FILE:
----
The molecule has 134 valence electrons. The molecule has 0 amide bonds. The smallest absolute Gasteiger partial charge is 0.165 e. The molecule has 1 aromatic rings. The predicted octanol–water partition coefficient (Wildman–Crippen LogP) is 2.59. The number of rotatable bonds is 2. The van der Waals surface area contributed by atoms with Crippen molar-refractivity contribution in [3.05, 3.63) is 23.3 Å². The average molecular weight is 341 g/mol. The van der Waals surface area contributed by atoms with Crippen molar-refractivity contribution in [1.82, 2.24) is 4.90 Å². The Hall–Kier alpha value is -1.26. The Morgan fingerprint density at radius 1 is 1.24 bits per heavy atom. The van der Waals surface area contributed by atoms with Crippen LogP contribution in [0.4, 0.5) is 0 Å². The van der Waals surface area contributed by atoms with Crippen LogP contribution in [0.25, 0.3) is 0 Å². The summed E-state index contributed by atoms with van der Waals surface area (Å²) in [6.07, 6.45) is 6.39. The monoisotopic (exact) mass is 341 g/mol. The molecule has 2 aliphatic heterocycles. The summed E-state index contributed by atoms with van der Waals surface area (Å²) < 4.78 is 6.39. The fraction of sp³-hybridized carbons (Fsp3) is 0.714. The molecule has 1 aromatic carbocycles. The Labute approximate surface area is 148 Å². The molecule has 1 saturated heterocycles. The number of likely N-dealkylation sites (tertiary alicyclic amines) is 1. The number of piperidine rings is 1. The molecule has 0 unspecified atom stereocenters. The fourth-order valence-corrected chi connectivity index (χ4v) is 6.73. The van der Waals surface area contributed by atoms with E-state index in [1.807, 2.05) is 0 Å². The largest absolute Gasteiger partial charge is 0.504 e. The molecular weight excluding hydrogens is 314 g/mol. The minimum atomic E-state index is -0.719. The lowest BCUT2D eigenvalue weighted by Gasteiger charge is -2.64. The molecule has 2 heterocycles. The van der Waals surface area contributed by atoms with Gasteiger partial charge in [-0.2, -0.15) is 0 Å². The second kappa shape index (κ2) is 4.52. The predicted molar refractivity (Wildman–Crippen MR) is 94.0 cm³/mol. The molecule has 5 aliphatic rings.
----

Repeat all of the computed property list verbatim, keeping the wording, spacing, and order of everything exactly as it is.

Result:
The molecule has 134 valence electrons. The molecule has 0 amide bonds. The smallest absolute Gasteiger partial charge is 0.165 e. The molecule has 1 aromatic rings. The predicted octanol–water partition coefficient (Wildman–Crippen LogP) is 2.59. The number of rotatable bonds is 2. The van der Waals surface area contributed by atoms with Crippen molar-refractivity contribution in [3.05, 3.63) is 23.3 Å². The average molecular weight is 341 g/mol. The van der Waals surface area contributed by atoms with Crippen molar-refractivity contribution in [1.82, 2.24) is 4.90 Å². The Hall–Kier alpha value is -1.26. The Morgan fingerprint density at radius 1 is 1.24 bits per heavy atom. The van der Waals surface area contributed by atoms with Crippen LogP contribution in [0.4, 0.5) is 0 Å². The van der Waals surface area contributed by atoms with Crippen LogP contribution in [0.25, 0.3) is 0 Å². The summed E-state index contributed by atoms with van der Waals surface area (Å²) in [6.07, 6.45) is 6.39. The monoisotopic (exact) mass is 341 g/mol. The molecule has 2 aliphatic heterocycles. The summed E-state index contributed by atoms with van der Waals surface area (Å²) < 4.78 is 6.39. The fraction of sp³-hybridized carbons (Fsp3) is 0.714. The molecule has 1 aromatic carbocycles. The Labute approximate surface area is 148 Å². The molecule has 1 saturated heterocycles. The number of likely N-dealkylation sites (tertiary alicyclic amines) is 1. The number of piperidine rings is 1. The molecule has 0 unspecified atom stereocenters. The fourth-order valence-corrected chi connectivity index (χ4v) is 6.73. The van der Waals surface area contributed by atoms with E-state index in [1.807, 2.05) is 0 Å². The largest absolute Gasteiger partial charge is 0.504 e. The molecular weight excluding hydrogens is 314 g/mol. The minimum atomic E-state index is -0.719. The lowest BCUT2D eigenvalue weighted by Gasteiger charge is -2.64. The molecule has 2 heterocycles. The van der Waals surface area contributed by atoms with Gasteiger partial charge in [-0.2, -0.15) is 0 Å². The second kappa shape index (κ2) is 4.52. The predicted molar refractivity (Wildman–Crippen MR) is 94.0 cm³/mol. The molecule has 5 aliphatic rings.